|Anyone who wants a separate devie for taking photos, other than their smartphone.
Anyone who wants a better photo quality and zoom lens compared to a camera phone.
Basic Camera Features and Specs
It’s exciting and necessary to discover your camera’s special characteristics. Most cameras these days come with additional features that enhance an image. These are fun to experiment with and make photo taking a more enjoyable experience. First, the three main things to know are the ISO, aperture, and shutter speed. These three functions work together and once you learn how to control them all, you can take fabulous photos without using any other additional settings. Also called the "Exposure Triangle," these functions control exposure to light, sensitivity to light, and how long your exposure lasts.
Another important spec is resolution, which is generally referred to in megapixels. It tells you how many pixels the camera uses to make an image. It is not a very important spec, since most cameras come with ample resolution.
Tip:Watch out for cheap cameras with high resolutions -- they often lack the processing power to handle large images. As a result, you’ll have a very slow camera.
Autofocus is your go to for great photos. It draws the eye through your image to the exact focal spot. Make sure the camera is able to focus quickly, accurately, from both close and far away. If there is lag when you change what you are looking at, there is difficulty focusing on the proper element, or between different depths, then you may want to search for an alternative model.
Pano mode is the panoramic setting of a camera. It automatically stitches together images into a long image. This feature is very common in point and shoot cameras and some mirrorless models, however it is uncommon in DSLRs.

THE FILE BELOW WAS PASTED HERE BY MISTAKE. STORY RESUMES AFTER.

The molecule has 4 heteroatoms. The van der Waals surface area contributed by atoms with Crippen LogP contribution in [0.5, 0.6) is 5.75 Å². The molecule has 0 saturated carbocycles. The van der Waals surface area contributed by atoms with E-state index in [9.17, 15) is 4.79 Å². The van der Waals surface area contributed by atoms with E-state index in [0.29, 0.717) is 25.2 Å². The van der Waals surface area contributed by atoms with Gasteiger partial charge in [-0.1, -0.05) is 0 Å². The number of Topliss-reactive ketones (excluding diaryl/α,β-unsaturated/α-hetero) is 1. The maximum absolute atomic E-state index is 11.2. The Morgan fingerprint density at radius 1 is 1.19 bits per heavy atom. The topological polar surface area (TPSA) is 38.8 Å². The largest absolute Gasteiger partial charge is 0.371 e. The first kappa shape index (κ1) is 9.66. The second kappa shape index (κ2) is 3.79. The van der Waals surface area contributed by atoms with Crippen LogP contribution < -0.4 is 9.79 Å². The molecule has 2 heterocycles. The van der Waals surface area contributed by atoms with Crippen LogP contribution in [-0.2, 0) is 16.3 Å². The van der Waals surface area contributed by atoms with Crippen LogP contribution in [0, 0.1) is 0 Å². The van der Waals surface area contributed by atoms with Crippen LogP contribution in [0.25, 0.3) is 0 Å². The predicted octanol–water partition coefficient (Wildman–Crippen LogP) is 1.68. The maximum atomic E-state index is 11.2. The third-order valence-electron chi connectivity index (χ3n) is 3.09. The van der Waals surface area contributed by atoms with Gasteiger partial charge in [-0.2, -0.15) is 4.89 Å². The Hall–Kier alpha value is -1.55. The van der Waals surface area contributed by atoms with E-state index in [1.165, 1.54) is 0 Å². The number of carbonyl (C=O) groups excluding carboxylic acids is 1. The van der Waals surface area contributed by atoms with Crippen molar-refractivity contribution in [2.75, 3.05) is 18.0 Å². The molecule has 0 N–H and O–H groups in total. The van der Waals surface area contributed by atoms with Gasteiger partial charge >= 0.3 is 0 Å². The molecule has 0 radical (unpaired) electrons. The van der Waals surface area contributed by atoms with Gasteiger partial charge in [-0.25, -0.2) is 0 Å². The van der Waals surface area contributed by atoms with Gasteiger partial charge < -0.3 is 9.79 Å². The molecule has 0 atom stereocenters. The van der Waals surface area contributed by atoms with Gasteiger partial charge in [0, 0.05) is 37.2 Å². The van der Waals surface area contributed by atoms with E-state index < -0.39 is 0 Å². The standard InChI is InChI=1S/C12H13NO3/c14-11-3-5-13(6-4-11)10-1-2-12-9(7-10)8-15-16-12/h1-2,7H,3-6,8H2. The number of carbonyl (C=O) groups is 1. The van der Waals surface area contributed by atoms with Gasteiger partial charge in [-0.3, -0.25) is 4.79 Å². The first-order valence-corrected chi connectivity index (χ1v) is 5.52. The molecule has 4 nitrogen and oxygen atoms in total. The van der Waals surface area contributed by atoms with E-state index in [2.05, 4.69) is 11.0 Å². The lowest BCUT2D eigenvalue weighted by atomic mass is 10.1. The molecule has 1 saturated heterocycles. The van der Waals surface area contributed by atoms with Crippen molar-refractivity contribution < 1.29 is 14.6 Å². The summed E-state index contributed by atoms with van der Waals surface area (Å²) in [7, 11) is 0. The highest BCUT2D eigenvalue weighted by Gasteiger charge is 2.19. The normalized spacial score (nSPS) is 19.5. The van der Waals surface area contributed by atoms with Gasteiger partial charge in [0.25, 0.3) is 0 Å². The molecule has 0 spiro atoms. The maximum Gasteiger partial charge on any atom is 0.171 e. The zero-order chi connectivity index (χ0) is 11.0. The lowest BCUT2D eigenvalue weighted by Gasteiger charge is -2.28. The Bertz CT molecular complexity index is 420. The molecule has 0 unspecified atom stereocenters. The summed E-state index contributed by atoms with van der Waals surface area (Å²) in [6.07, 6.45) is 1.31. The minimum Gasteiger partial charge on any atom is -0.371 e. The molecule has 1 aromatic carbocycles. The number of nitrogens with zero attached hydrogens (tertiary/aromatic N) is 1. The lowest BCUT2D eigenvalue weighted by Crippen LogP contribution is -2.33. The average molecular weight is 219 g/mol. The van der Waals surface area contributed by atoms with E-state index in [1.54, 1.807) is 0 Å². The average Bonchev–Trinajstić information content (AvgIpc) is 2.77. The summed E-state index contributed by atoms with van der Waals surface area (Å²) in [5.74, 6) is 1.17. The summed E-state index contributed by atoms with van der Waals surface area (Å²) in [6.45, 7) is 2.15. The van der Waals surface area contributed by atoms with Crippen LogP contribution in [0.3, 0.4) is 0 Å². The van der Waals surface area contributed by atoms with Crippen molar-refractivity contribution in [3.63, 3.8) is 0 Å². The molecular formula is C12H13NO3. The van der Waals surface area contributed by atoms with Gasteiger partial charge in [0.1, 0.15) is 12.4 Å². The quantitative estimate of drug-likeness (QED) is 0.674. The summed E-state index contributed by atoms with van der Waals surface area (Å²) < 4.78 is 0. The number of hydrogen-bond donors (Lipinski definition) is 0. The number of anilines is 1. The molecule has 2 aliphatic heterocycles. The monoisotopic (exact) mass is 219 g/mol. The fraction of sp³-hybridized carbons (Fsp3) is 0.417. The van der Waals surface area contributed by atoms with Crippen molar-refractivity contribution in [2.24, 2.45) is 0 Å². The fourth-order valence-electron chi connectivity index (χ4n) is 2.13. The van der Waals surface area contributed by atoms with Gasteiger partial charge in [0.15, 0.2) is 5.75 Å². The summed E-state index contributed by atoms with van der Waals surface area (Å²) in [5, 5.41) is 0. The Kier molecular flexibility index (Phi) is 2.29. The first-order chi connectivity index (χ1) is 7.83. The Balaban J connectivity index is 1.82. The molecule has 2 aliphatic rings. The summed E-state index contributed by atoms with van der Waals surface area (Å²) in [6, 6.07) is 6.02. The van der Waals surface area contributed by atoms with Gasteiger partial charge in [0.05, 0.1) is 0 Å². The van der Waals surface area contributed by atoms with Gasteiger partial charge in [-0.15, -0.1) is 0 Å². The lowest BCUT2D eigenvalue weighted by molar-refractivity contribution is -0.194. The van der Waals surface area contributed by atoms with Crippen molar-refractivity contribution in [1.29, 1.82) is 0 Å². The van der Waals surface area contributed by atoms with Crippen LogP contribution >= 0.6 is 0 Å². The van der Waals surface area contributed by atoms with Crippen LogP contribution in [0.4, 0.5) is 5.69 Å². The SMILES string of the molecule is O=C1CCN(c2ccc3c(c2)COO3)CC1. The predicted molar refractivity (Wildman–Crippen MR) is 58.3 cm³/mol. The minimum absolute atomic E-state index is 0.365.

Image stabilization helps even out vibration and shakiness when shooting, reducing blurriness in low light conditions.
Almost all cameras now offer video recording, even with HD (1080p). More advanced cameras will also offer manual control of exposure and better video quality (with the option to blur backgrounds).
Frames per second is the number of photos the camera can take per second. A higher FPS means that you can shoot sports and fast action scenes without blurriness.
LCDs (liquid crystal display) are a common feature in practically all digital cameras. Higher resolution screen display your images far better than lower resolution screens, with huge brightness differences. Some cameras even have flip screens that allow you to adjust the LCD screen to use as a viewfinder. By testing out a few screens at camera stores, you can find a balance that works for you.
viewfinder allows you to look at your photo composition. With DSLRs you look through the lens, however mirrorless along with point and shoot cameras typically have an LCD in place of a viewfinder. An electronic viewfinder shows an electronic image of the scene and composition of the photo, based on settings.
Wi-Fi and Bluetooth connectivity make uploading and sharing photos easy.
Popular Camera Brands
Shopping for the best camera to suit your needs is easy at local electronic stores and camera stores. Be sure to look for deals and get the biggest discounts on your camera, camera lenses, and camera accessories!